Some of Trump’s campaign promises that he has failed to fulfil

As we get close to the first year of the Trump administration, here are the mostly misses in campaign pledges:

  • Repealing the Obama era health care law [Affordable Care Act] is a promise unfulfilled.
  • Withdrawing from the North American Free Trade Agreement [NAFTA] remains unfulfilled.
  • Congress has yet to approve money Trump has requested for his promised border wall. Even the sample walls have yet to receive any endorsement/approval.
  • The successful confirmation of Supreme Court Justice Neil Gorsuch [but was it a campaign pledge]. This is also probably the easiest to accomplish in this list.
  • He refused to recertify the Iran nuclear deal, but left the matter of new sanctions to Congress.
  • He pulled the U.S. out of the Paris climate change agreement but left open the possibility of rejoining it later.
  • He ordered an end to a program protecting young immigrants brought illegally to the U.S. as kids [DACA], but gave Congress six months to find a way to protect them from deportation.
  • He pledged during the 2016 campaign to recognize Israel’s claim to the city and to move the American embassy there from Tel Aviv. He offered no timeline for the embassy relocation and signed a waiver officially delaying any move for six months.
  • He three times released executive order for travel bans only to have them go to courts. Only the second ban has gone through – but just partially.

Did you notice that many of the items what could be considered a “done deal” have backdoors which allow him to switch back or let others take the blame in case it doesn’t go through.


The ups and downs of Mr. Trump

Donald Trump denounced the chemical attack in Syria as an “affront to humanity”, declaring that it crossed “many, many lines” and cannot be tolerated. While Trump declared no retaliation initially, the US launched some 60 Tomahawk missiles at a base in northern Syria [let alone not far from Lebanon and Israel] to damage the base that was probably where the chemical came from. Trump had previously responded said disclosing military action ahead of time was a mistake the Obama administration had repeatedly made.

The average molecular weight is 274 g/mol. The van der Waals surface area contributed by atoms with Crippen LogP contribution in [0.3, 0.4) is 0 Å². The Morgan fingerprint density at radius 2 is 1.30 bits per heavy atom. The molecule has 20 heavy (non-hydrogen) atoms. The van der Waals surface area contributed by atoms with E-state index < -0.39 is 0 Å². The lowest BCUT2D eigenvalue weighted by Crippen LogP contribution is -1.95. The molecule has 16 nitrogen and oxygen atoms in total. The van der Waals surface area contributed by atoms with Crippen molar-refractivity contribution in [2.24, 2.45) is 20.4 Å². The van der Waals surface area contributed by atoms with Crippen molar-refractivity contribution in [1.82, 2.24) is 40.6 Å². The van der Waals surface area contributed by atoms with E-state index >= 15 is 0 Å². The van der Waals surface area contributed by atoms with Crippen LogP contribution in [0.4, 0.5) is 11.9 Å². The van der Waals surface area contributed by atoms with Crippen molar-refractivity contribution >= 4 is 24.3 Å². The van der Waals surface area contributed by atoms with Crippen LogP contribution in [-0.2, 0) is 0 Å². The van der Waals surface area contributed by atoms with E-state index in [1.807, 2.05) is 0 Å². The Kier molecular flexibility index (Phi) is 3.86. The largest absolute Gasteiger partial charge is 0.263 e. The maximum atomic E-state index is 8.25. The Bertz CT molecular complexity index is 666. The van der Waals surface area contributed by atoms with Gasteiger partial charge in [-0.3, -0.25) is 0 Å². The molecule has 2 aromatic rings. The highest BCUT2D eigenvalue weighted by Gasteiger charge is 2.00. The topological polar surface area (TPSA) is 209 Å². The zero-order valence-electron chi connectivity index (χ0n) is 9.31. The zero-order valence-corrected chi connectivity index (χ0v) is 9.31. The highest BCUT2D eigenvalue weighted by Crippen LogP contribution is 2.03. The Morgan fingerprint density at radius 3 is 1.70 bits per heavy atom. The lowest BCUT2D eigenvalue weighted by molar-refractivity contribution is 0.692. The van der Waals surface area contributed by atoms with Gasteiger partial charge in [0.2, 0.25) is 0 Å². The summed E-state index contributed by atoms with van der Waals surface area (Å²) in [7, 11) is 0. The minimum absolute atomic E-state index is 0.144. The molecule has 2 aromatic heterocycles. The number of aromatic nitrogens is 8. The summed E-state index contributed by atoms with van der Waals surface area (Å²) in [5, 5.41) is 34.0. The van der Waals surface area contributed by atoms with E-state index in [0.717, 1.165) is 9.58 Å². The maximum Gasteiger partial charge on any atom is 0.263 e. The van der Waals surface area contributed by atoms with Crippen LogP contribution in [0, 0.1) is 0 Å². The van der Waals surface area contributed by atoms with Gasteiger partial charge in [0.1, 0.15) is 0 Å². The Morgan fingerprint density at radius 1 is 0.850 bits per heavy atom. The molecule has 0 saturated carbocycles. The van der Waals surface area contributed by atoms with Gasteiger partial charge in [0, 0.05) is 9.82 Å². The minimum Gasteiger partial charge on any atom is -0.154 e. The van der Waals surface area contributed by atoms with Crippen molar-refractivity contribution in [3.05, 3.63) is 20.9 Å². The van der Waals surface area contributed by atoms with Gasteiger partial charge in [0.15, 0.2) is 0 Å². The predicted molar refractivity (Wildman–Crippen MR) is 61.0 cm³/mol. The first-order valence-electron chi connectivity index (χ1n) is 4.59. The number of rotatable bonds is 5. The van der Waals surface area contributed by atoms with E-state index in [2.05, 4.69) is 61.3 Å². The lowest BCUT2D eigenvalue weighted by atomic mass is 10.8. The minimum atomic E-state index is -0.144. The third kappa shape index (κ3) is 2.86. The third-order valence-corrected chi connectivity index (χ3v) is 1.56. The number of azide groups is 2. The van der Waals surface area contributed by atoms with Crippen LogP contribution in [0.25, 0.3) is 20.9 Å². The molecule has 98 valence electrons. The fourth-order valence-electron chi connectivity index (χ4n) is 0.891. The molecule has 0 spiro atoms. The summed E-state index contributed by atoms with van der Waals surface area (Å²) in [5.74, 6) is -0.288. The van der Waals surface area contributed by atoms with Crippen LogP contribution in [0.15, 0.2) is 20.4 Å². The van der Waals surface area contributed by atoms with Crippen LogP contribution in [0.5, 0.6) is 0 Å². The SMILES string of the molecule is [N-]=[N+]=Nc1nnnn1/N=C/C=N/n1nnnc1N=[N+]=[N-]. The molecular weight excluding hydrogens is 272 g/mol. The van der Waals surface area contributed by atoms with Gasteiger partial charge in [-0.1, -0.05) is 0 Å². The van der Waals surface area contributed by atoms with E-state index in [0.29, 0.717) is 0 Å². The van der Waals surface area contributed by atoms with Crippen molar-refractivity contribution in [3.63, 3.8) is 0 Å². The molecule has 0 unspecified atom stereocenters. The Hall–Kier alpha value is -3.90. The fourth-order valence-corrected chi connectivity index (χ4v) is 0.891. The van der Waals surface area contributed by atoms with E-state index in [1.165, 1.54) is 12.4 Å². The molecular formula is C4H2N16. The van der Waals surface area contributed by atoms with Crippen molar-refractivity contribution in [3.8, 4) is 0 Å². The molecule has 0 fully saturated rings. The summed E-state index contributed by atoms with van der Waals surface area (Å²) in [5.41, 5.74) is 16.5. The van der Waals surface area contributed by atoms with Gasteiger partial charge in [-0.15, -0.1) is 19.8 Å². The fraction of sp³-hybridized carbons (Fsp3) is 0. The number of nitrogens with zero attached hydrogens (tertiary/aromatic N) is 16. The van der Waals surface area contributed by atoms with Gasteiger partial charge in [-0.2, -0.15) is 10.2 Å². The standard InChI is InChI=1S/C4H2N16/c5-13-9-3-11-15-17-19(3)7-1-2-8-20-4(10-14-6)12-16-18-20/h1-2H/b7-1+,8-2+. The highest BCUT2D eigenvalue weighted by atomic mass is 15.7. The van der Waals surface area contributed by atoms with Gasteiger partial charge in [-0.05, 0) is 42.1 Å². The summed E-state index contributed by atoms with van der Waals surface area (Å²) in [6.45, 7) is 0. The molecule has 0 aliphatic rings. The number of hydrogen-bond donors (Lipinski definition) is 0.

While some of the base was damaged, some of the Syrian fighters are housed under thick concrete barns [for a lack of better words] and may have suffered little damage.

The Russians were notified in advance of the attack. Unsure if they warned the Syrian government of the attack [which could allow them to move equipment away].

Senator Marco Rubio defended Trumps action saying it was legal as Syria used chemical weapons against international law as well as against previous agreements. He claims that trump did not have to notify congress of the attack because of what Syria did [and Americans are in the region] and it is up to Trump decide if he wants to do it again. A full scale attack would require Congress’ approval.

Russian President Vladimir Putin regards the US attacks on Syria as “an aggression against a sovereign state in violation of the norms of international law, and under a trumped-up pretext at that,” said Kremlin spokesman Dmitry Peskov. As if they never went into Ukraine, Georgia, Afghanistan, … for any real reasons.

Seems only those with “interests” in Syria [Russia, Iran and China] were against the airstrike. Even the UN Secretary General was not opposed but also not in favor of the airstrike. Instead he said basically Syria deserves what they got for using chemical weapons.

“President Obama said in 2012 that he would establish a ‘red line’ against the use of chemical weapons and then did nothing,” Press Secretary Sean “Garlic” Spicer said. Obama’s “red line” at the time was a threat of U.S. military action if Syria continued to use chemical weapons. Such consequences never came to pass, in part because the Republican-led Congress declined to hold a vote approving Obama’s proposed military action.